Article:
odd_even_ride.jpg2) Ola CarPool/ Ryde/ BlaBlaCar
If you’re not keen to agree to a fixed carpool with someone – maybe your timings are variable, or your destination location isn’t always fixed – then you could look at carpooling through services like Ola CarPool (iOS | Android), BlaBlaCar (iOS | Android), or Ryde (iOS | Android). You can register your car with these services, and once you do, you can tell the company that you’re driving, and set the origin and destination.

ola_carpool.jpgOther people can now log into these services, and see if they want to carpool with you – carpooling is free on Ola, but allows you to “gift” money to the person you took a ride with via Ola Money. BlaBlaCar and Ryde have a straightforward payment system which is handled within the app.

3) UberPool/ Ola Share/ Meru
You’re probably already familiar with Uber (iOS | Android), Ola (iOS | Android), and Meru (iOS |Android). All these platforms now allow you to “share your ride” – tap a button on the screen to let the app know you’re willing to share, and it will allow other people who are headed in the same direction to take the cab too. It’s voluntary, but also cheaper than riding alone. Save money and the environment too.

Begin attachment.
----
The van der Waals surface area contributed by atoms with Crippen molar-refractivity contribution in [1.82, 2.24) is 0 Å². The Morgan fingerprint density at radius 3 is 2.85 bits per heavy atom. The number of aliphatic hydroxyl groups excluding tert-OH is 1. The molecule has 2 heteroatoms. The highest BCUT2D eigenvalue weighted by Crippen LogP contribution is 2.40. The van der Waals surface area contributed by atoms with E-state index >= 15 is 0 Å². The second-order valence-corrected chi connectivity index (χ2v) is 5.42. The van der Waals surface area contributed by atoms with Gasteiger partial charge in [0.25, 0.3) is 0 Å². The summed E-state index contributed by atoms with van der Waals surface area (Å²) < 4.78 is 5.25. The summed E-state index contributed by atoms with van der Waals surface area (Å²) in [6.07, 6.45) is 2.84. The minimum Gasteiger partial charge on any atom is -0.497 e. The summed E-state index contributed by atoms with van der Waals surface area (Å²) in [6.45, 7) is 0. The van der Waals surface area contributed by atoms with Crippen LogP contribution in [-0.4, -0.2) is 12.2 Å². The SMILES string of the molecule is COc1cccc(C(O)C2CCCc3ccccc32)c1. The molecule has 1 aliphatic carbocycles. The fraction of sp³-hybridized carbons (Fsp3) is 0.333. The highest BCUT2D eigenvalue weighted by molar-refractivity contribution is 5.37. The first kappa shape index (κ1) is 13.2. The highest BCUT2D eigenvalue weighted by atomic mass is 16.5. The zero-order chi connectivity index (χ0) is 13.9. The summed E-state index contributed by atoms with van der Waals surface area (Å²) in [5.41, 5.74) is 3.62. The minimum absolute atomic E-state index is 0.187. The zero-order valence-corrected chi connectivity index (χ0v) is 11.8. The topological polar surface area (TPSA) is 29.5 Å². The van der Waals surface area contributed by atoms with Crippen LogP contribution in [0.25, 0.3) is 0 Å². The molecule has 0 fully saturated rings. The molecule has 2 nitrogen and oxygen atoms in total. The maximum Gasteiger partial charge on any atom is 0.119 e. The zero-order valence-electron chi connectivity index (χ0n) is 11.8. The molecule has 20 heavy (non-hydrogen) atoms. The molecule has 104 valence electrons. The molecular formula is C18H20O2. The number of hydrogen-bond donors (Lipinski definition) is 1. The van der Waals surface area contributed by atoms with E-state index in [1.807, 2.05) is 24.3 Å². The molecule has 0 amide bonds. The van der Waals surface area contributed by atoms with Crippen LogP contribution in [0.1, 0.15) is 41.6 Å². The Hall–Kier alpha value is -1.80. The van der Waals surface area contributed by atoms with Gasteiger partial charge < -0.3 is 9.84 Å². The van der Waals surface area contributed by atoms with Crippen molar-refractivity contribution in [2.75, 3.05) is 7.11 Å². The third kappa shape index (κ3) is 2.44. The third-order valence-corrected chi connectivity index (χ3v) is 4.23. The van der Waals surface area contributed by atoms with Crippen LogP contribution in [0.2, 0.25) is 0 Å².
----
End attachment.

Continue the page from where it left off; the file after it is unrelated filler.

uber_pool_twitter.jpg4) Zoomcar
Don’t want to hire a cab, and aren’t comfortable with carpooling? You could try one of the self-drive car rental apps, such as Zoomcar (iOS | Android). You’ll get a car with the right numberplate when you need it. It’s pretty easy and takes just a few taps on your phone, delivered and picked up from your home. It’s not the most cost effective solution though – booking a car from Sunday night to Friday night will cost you at least Rs. 3,000 – around Rs. 600 per day. This includes not just the price of booking the car, but also fuel.

Not an app, but a useful website anyway, Odd-Even is a simple website that can help you find a commute partner to carpool with. Just enter your details – location, whether your car is odd/ even, and then search for a commute partner. You can also specify age and gender preferences if you want.

odd_even_dotcom.jpgOther than these apps, you could consider using apps like Grofers and Peppertap to take care of your day to day needs, but if it’s close enough, walk to the market instead – you’ll get a little extra exercise in the process as well.